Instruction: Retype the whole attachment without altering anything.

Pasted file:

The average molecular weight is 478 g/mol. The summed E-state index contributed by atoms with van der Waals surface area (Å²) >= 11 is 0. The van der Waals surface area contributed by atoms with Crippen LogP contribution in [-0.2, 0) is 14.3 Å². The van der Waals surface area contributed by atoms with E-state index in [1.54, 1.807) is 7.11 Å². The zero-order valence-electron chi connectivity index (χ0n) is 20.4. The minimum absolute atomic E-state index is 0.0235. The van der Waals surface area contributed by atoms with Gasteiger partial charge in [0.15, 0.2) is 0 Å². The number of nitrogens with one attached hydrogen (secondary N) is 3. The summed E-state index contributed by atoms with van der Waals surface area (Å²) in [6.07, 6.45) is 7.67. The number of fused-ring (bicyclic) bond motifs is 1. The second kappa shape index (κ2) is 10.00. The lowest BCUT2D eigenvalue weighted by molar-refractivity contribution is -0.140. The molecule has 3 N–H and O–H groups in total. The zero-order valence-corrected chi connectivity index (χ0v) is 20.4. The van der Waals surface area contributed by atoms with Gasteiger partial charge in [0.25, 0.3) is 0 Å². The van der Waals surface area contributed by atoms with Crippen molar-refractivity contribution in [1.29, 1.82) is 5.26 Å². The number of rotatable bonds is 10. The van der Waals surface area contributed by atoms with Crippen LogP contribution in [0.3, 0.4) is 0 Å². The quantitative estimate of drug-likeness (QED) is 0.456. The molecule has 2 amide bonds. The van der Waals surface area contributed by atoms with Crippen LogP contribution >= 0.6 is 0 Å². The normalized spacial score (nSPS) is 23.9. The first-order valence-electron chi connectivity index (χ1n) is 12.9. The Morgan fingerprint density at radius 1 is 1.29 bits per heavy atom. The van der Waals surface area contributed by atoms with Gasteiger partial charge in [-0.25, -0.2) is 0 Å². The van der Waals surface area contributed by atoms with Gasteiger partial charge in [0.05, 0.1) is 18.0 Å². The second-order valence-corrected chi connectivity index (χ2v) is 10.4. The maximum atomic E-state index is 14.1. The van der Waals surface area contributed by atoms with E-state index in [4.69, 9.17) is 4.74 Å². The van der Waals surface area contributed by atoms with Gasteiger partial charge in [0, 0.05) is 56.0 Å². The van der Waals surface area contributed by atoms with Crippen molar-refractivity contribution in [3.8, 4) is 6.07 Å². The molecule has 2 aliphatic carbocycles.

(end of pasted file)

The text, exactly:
The average molecular weight is 478 g/mol. The summed E-state index contributed by atoms with van der Waals surface area (Å²) >= 11 is 0. The van der Waals surface area contributed by atoms with Crippen LogP contribution in [-0.2, 0) is 14.3 Å². The van der Waals surface area contributed by atoms with E-state index in [1.54, 1.807) is 7.11 Å². The zero-order valence-electron chi connectivity index (χ0n) is 20.4. The minimum absolute atomic E-state index is 0.0235. The van der Waals surface area contributed by atoms with Gasteiger partial charge in [0.15, 0.2) is 0 Å². The number of nitrogens with one attached hydrogen (secondary N) is 3. The summed E-state index contributed by atoms with van der Waals surface area (Å²) in [6.07, 6.45) is 7.67. The number of fused-ring (bicyclic) bond motifs is 1. The second kappa shape index (κ2) is 10.00. The lowest BCUT2D eigenvalue weighted by molar-refractivity contribution is -0.140. The molecule has 3 N–H and O–H groups in total. The zero-order valence-corrected chi connectivity index (χ0v) is 20.4. The van der Waals surface area contributed by atoms with Gasteiger partial charge in [0.25, 0.3) is 0 Å². The van der Waals surface area contributed by atoms with Crippen molar-refractivity contribution in [1.29, 1.82) is 5.26 Å². The number of rotatable bonds is 10. The van der Waals surface area contributed by atoms with Crippen LogP contribution in [0.3, 0.4) is 0 Å². The quantitative estimate of drug-likeness (QED) is 0.456. The molecule has 2 amide bonds. The van der Waals surface area contributed by atoms with Crippen LogP contribution >= 0.6 is 0 Å². The normalized spacial score (nSPS) is 23.9. The first-order valence-electron chi connectivity index (χ1n) is 12.9. The Morgan fingerprint density at radius 1 is 1.29 bits per heavy atom. The van der Waals surface area contributed by atoms with Gasteiger partial charge in [-0.25, -0.2) is 0 Å². The van der Waals surface area contributed by atoms with Gasteiger partial charge in [0.05, 0.1) is 18.0 Å². The second-order valence-corrected chi connectivity index (χ2v) is 10.4. The maximum atomic E-state index is 14.1. The van der Waals surface area contributed by atoms with E-state index in [4.69, 9.17) is 4.74 Å². The van der Waals surface area contributed by atoms with Gasteiger partial charge in [0, 0.05) is 56.0 Å². The van der Waals surface area contributed by atoms with Crippen molar-refractivity contribution in [3.8, 4) is 6.07 Å². The molecule has 2 aliphatic carbocycles.